Thursday, March 29, 2012

State AG To Federal Appeals Court: 'MERS Has No Business Interfering In Oregon Non-Judicial Foreclosure Process!'

In Portland, Oregon, The Oregonian reports:
  • Oregon Attorney [General] John Kroger fired a shot across the mortgage industry's bow Tuesday, arguing for the first time that a national electronic loan registry can't trump state records laws.


  • If courts agree, it could route thousands of Oregon foreclosures through courtrooms, creating a drawn-out and much more costly process. That prospect might make banks more willing to bargain with at-risk homeowners, say homeowners' rights advocates.


  • Kroger weighed in on a case that won't by itself have the power to bind decisions in state or other federal courts. But it could influence similar cases, and/or the entire case could be transferred to the Oregon Supreme Court to decide on the issue of state law.


  • The state Department of Justice filed a brief in the 9th U.S. Circuit Court of Appeals, arguing that the Mortgage Electronic Registration Systems, or MERS, can't stand in for lenders when it comes to county records in what's called "a non-judicial foreclosure" -- one that does not go through court.


  • The electronic registry system was formed by the mortgage industry to track loans as they're bundled, bought and sold by investors. It's designed to avoid the cost and hassle of going through all the documentation normally required by state recording laws. The bundling of loans, known as securitization, wasn't envisioned by lawmakers when Oregon's recording law was written. But the Department of Justice said Tuesday that the industry's digital workaround didn't meet the standard of transparency the state law intended.


  • "Lenders using the MERS system have to follow Oregon law just like everyone else," Kroger said in a statement. "The Department of Justice will not tolerate lenders cutting corners in their rush to foreclose on Oregon homeowners."


  • The state's non-judicial foreclosure process requires beneficiary of a loan -- the entity that holds the note -- to be recorded after every transfer. Simply listing MERS as beneficiary on a multitude of deeds doesn't cut it, Kroger argued, if other entities really own the loans.


  • "Although the trust deed refers to MERS as the 'beneficiary,' courts need not accept that assertion at face value," the brief says. However the case is ultimately decided, it could have a chilling effect on out-of-court foreclosures.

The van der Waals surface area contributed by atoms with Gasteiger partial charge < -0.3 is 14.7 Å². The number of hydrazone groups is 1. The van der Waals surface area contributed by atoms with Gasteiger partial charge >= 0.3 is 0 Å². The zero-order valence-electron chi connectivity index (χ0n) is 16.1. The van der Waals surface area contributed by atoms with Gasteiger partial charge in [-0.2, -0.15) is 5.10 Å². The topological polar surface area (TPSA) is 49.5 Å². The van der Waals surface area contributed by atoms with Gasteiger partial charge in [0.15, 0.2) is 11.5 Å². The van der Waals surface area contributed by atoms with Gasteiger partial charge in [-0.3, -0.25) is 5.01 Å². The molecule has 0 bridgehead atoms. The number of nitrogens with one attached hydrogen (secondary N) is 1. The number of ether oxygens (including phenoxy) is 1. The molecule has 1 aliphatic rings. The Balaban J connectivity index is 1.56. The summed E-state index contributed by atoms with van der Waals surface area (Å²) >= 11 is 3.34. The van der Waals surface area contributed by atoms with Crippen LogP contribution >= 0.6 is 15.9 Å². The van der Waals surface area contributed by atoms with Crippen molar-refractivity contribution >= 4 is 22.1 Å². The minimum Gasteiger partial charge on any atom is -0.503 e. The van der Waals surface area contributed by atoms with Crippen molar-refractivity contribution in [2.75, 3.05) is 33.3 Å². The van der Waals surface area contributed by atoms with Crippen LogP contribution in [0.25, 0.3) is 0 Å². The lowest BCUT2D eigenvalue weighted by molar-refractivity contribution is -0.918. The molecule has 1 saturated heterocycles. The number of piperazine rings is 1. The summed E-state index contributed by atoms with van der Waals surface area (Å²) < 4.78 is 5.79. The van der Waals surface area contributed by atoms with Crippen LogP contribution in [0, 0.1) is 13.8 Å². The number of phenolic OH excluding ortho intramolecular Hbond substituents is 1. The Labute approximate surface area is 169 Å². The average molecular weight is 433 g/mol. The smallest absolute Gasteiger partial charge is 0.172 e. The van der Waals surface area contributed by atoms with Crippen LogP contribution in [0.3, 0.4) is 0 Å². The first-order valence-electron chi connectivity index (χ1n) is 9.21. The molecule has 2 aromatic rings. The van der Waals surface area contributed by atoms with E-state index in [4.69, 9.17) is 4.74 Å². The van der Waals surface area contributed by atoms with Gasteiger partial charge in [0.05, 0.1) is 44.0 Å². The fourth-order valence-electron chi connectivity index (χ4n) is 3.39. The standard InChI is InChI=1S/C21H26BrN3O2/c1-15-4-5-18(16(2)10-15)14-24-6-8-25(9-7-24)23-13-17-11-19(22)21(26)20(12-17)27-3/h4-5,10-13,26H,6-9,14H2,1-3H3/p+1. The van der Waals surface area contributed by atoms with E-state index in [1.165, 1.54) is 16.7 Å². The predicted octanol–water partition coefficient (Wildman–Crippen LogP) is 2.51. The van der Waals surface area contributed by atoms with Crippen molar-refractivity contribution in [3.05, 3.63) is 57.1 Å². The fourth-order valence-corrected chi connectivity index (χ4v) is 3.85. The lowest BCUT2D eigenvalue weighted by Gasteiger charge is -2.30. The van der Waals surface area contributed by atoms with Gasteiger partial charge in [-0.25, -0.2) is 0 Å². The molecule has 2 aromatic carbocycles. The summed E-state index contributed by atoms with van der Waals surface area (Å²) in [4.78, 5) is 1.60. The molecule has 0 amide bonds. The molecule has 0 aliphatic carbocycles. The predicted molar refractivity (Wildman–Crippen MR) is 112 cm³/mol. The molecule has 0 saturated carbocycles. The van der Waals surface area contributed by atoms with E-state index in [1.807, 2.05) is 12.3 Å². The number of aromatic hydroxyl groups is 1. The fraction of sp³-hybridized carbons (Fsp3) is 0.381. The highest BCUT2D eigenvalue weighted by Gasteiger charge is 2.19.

• "If the Hooker case is upheld, then it's just going to be another nail in the coffin for MERS, which may result in more banks simply going the judicial route rather than taking their chance in non-judicial foreclosure," said Phil Querin, a Portland real estate attorney.


  • The case in question revolves around a $260,000 loan taken out by Ivan and Katherine Hooker in 2005 that had traded hands twice before they fell into foreclosure in May 2010. In September of that year, the couple filed suit to block Bank of America from seizing their house. U.S. District Judge Owen Panner halted the foreclosure, saying the MERS system violated state recording law.(1)


  • On Tuesday, Kroger weighed in on the side of upholding Panner's decision. The Department of Justice is taking a side now because this case is the first to reach the U.S. Circuit Court of Appeals, said Keith Dubanevich, Kroger's chief of staff. "We felt that it's the perfect opportunity for the attorney general to express the legal view of the state of Oregon," he said.


  • Dubanevich said a decision in this case could have a controlling influence on others in the federal courts, which would normally look to state courts for guidance on issues of Oregon law.


  • It would take a state Supreme Court decision to definitively validate or invalidate the MERS system. Or the legislature could write a fix into state law. "This is not the final chapter by any means," Dubanevich said.

Source: Attorney General John Kroger weighs in on MERS foreclosure case.

(1) Hooker v. Northwest Trustee Services, Inc., et al., Case 1:10-cv-03111-PA (D. Or. May 25, 2011).

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